I haven’t been reading much lately, but I’m looking forward to getting three new books. Philip Jose Farmer, Up The Bright River is due to be published soon. I bought it when it was announced and looking forward to reading it.

I also ordered two Robert E. Howard books, and am very much looking forward to these, not least because they are pretty hefty books with a lot of content; some of which I haven’t read. But also because Howard is a very powerful writer and his stories are always worth the effort.

I bought an upgrade to Amiga Forever and have been using it quite a lot, particularly after I learned where and how to download the floppy discs from Magazines which had a lot of full programs on them. I bought a lot of the magazines when they first came out and, like PC magazines at the time, enjoyed the full software on the discs.

The Amiga (A600) fell out of use when I switched to PCs and was put away and forgotten. Later on I bought another 600 and a 1200 for £20. I swapped the mighty 20MB – yes twenty megabytes – hard drive from the 600 to the 1200. Recently I got them out again and they still work perfectly. I fired up the 1200 and used it for a few hours. The 20MB hard drive has several programs on it: Real 3D, KindWords 3, Bars & Pipes, Octamed 4 and a few games but the program that takes up most of the hard drive is the Dice C compiler. Back in the eighties I was into programming a little and C was the best of a bad lot. I didn’t like Pascal and Assembly was too obscure. C was comfortable.

I also got out a lot of floppy discs for the Amiga and went through them on the 1200. For being over 15 years old a lot of the discs still worked quite well, which was a surprise. I copied as much as I could from some discs to the hard drive in case I can’t access them in the future. (A lot of the PC floppies I have are unreadable.)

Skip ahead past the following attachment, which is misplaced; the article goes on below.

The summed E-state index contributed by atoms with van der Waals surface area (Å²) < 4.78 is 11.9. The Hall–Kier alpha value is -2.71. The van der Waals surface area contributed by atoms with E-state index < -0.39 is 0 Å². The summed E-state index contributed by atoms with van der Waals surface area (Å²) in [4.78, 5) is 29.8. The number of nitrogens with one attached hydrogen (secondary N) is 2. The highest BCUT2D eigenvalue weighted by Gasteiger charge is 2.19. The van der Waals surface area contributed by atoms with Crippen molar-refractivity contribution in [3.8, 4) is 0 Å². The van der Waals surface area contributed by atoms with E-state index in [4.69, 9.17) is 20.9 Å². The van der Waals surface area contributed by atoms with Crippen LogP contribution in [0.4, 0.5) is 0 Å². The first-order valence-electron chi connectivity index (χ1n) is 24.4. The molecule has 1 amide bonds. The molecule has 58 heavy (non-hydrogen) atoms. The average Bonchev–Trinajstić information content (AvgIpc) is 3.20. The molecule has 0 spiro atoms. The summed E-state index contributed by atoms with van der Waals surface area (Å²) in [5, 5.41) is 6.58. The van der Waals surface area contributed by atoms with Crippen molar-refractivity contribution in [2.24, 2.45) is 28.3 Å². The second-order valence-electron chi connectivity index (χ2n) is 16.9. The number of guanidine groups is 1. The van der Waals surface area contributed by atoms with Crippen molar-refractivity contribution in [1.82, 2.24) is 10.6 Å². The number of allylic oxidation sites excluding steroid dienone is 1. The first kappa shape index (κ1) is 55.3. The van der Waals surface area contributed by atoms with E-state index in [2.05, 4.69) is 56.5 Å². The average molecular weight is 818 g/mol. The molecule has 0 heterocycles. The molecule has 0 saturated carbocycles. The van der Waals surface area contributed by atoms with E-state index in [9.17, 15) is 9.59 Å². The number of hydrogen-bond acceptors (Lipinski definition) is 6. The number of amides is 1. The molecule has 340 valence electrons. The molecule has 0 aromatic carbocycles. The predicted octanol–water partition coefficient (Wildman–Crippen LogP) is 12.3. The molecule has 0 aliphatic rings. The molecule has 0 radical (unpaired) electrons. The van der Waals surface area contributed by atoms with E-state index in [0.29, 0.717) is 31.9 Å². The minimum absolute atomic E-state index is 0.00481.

I tried creating a lha archive and copying them to a DOS formatted disc then getting them from a PC to my USB drive then I could load them in Amiga Forever but the DOS floppies were too badly damaged – add to this the fact they had to be low density floppies, which was superseded  by the High Density ones a few years later.

Plan B was initiated and I bought a serial cable to connect a PC to Amiga. Amiga Forever comes with software to connect the two computers and transfer files. The XP machine however doesn’t have a serial slot on it. So I turn to the old Windows 98 machine. Great; this one has a serial port I can slip the cable into.

I set everything up and then turn on the Amiga and PC. The PC doesn’t switch on. It hasn’t been used for a few years but it was working the last time I tried it. Bugger. The PC is only about eight or nine years old and it appears to have broken down. The Amigas from the early nineties are still going strong. Survival of the fittest indeed.